NCCU’s Moton irked by silence of white coaches

  • Covers college basketball
  • Joined ESPN.com in 2011
  • Graduate of Minnesota State University, Mankato

As the country continues to grasp the aftermath of George Floyd’s death, North Carolina Central men’s basketball head coach LeVelle Moton said the silence of white Power Five basketball and football coaches is alarming.

On ESPN Radio, nearly a week after Floyd died in police custody in Minneapolis on Memorial Day, Moton said white Power Five coaches in both sports tend to care about African Americans when they’re on their teams but don’t offer the same concern when African Americans die at the hands of law enforcement officers or race-related issues.

“The reality is a lot of these coaches have been able to create generational wealth,” Moton said Sunday on ESPN Radio’s Sunday Morning. “Their grandkids’ kids are gonna be able to live a prosperous life because athletes who were the complexion of George Floyd were able to run a football, throw a football, shoot a basketball or whatever have you so they have been able to benefit from athletes that look like George Floyd and many more. But whenever people [who are] the complexion of George Floyd are killed, assassinated, murdered in the street in broad daylight, they’re silent.”

Derek Chauvin, a Minneapolis police officer who knelt on Floyd’s neck for more than eight minutes per the viral video that captured the incident, was charged with third-degree murder and second-degree manslaughter on Friday. Chauvin and three other officers who were involved in the incident, including two of whom helped him hold Floyd down, were all fired.

Protests have erupted throughout the country, beginning in Minneapolis where Floyd died and spreading throughout major cities. Ohio State men’s basketball grad transfer Seth Towns, who graduated from Harvard on Thursday, was detained by police at a protest in Columbus, Ohio, on Friday. Both Buckeyes coach Chris Holtmann and athletic director Gene Smith tweeted their support.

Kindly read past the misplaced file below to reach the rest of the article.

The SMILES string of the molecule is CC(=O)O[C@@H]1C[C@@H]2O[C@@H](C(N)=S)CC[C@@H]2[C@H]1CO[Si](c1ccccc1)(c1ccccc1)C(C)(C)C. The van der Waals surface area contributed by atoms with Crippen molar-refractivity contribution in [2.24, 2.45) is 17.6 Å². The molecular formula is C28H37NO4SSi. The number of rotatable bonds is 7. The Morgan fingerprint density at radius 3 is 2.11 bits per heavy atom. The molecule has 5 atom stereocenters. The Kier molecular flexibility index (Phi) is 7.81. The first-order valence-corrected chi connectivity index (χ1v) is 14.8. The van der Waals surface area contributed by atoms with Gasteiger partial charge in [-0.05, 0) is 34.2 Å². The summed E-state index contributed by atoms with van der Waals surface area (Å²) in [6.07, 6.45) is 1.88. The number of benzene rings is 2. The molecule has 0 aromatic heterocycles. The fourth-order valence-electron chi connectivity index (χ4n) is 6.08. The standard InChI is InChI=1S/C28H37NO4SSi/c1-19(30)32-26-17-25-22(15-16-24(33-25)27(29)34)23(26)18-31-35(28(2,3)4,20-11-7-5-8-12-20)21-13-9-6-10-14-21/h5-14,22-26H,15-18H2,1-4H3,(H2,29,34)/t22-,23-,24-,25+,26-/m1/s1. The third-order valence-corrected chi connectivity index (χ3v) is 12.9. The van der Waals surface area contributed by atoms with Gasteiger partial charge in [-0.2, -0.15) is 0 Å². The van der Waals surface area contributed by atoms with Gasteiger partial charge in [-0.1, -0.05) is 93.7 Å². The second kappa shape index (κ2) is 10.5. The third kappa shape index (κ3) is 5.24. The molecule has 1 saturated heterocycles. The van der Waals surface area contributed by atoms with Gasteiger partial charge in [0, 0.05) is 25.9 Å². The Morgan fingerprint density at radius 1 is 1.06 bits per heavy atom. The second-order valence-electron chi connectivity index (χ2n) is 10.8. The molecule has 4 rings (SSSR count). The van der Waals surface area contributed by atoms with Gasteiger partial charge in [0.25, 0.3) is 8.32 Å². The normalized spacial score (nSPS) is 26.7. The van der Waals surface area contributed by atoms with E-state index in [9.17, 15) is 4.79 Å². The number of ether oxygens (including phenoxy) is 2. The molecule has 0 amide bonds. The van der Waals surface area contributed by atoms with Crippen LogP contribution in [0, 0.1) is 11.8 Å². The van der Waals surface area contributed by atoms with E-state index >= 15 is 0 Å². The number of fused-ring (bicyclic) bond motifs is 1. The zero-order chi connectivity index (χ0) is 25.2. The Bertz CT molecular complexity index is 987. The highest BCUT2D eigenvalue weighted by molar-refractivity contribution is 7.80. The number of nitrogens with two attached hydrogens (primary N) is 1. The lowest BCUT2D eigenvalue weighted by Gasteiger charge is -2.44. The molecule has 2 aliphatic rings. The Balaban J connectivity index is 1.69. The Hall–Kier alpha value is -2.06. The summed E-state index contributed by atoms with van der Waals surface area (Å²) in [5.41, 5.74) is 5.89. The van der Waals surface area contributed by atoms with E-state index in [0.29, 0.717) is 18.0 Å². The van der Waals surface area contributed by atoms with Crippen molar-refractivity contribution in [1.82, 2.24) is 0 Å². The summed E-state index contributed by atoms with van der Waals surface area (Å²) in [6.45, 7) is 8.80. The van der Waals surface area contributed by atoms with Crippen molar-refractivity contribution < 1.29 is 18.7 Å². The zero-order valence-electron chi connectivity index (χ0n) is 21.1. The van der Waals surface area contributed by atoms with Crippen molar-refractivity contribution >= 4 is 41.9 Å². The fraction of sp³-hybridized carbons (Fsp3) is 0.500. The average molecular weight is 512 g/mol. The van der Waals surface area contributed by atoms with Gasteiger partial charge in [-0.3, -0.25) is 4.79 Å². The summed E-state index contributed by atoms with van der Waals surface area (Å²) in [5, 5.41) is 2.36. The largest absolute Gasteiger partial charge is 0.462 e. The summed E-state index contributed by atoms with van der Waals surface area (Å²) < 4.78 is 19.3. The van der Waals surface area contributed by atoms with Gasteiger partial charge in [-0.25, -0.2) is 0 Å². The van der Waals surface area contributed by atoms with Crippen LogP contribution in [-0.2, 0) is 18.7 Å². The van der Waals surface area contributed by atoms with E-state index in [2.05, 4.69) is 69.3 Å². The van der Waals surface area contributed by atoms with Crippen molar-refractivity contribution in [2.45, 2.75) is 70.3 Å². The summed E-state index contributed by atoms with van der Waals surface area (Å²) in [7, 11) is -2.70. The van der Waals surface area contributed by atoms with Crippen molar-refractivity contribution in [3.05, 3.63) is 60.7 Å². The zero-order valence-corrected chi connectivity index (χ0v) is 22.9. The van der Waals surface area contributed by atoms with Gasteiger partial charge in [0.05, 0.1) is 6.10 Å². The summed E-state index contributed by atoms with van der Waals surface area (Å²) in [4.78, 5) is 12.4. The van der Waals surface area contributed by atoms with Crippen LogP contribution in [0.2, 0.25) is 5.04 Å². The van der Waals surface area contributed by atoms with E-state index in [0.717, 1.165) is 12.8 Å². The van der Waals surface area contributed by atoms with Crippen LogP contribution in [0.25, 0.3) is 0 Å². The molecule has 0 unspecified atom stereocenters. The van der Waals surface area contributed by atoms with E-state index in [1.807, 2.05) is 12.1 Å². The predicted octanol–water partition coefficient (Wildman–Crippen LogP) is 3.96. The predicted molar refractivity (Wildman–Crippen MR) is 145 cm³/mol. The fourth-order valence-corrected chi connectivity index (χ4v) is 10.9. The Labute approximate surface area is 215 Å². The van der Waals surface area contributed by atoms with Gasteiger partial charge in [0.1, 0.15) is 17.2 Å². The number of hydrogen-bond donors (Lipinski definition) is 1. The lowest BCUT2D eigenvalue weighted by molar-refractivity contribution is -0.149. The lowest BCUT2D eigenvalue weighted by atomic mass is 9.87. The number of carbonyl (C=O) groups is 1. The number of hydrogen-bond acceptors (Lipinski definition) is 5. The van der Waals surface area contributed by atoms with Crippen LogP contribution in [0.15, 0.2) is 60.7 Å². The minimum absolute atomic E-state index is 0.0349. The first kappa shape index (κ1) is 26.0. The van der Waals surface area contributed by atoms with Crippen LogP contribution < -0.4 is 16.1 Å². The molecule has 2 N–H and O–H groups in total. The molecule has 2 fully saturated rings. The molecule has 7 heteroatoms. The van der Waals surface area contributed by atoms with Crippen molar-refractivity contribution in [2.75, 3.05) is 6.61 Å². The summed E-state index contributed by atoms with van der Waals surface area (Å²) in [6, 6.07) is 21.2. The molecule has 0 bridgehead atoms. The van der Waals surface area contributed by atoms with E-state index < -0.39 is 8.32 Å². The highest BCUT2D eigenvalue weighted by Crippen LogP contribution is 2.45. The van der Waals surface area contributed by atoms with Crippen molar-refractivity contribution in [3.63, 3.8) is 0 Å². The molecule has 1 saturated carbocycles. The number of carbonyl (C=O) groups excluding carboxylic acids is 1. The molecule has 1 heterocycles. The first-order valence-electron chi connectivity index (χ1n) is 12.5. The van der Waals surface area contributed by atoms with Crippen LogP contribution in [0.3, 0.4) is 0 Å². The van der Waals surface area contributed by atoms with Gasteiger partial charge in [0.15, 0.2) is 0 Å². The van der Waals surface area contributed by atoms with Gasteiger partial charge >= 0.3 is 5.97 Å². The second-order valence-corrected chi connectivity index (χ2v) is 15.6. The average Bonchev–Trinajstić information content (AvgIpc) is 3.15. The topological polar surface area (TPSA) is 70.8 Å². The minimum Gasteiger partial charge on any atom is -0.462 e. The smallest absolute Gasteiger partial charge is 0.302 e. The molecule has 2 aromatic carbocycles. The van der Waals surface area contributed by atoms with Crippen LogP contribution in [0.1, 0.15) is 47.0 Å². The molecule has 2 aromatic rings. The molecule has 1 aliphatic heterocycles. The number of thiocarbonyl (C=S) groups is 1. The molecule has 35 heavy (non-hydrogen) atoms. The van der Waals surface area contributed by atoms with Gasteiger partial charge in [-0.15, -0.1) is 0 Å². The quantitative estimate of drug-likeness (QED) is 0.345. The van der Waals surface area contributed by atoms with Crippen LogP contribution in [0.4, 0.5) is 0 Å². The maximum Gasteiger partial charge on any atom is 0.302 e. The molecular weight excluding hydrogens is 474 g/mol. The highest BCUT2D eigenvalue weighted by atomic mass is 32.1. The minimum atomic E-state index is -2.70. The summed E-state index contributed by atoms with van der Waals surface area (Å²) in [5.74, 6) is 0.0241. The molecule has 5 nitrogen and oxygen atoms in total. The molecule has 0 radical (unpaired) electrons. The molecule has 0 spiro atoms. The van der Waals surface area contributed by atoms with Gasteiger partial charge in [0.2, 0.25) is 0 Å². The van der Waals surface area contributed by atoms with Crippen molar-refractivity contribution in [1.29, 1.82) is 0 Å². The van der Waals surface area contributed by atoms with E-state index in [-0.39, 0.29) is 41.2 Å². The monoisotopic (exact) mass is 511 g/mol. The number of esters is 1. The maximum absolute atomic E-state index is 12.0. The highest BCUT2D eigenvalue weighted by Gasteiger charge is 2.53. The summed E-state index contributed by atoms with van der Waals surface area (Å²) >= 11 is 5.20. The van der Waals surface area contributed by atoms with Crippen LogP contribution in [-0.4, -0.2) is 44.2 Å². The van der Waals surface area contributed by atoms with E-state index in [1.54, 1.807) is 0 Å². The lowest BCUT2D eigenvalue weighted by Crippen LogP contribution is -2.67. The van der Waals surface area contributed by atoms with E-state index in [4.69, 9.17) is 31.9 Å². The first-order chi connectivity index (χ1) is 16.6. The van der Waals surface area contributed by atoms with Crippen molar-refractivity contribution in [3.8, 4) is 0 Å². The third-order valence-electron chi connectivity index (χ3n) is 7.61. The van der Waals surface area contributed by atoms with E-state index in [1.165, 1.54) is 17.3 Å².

But Moton said the collective coaching fraternity has not done enough to express its support in the wake of Floyd’s death or similar incidents in the past. He said he hasn’t slept well since Floyd’s death, which has triggered his anxiety disorder, because it reminded him of a similar situation he discussed on Twitter.

In 2005, Moton said he was held at gunpoint by police in Raleigh, North Carolina, with former North Carolina men’s hoops star Raymond Felton, months after Felton had helped the Tar Heels win a national title. Moton said he felt a kinship with Floyd, who called for his mother in the final moments of his life, because Moton’s mother was on speakerphone and overheard her son’s encounter with police and thought he would be killed.

That’s why he replays scenarios in practice to keep his players safe if they face similar situations.

He puts out four chairs, mimicking a car with two in front and two in back, and goes through the reenactment of a player being pulled over by a police officer. He said he teaches his players to do what they can to de-escalate the situation and “get home.”

That’s why, Moton said, it’s important for America’s top college coaches to take a stand in a moment like this.

“I have a problem with [their silence] because it seems as if black lives matter to them whenever they can benefit from it or whenever they’re getting them first downs, catching an alley-oop or shooting a [3-pointer] or whatever,” Moton said. “When it’s time for humanity to speak up on behalf of the student athlete, it’s silent, it’s crickets. And my problem is if the murdering of black Americans is too risky of an issue for you to stand up as a leader, then who are they really playing for?”

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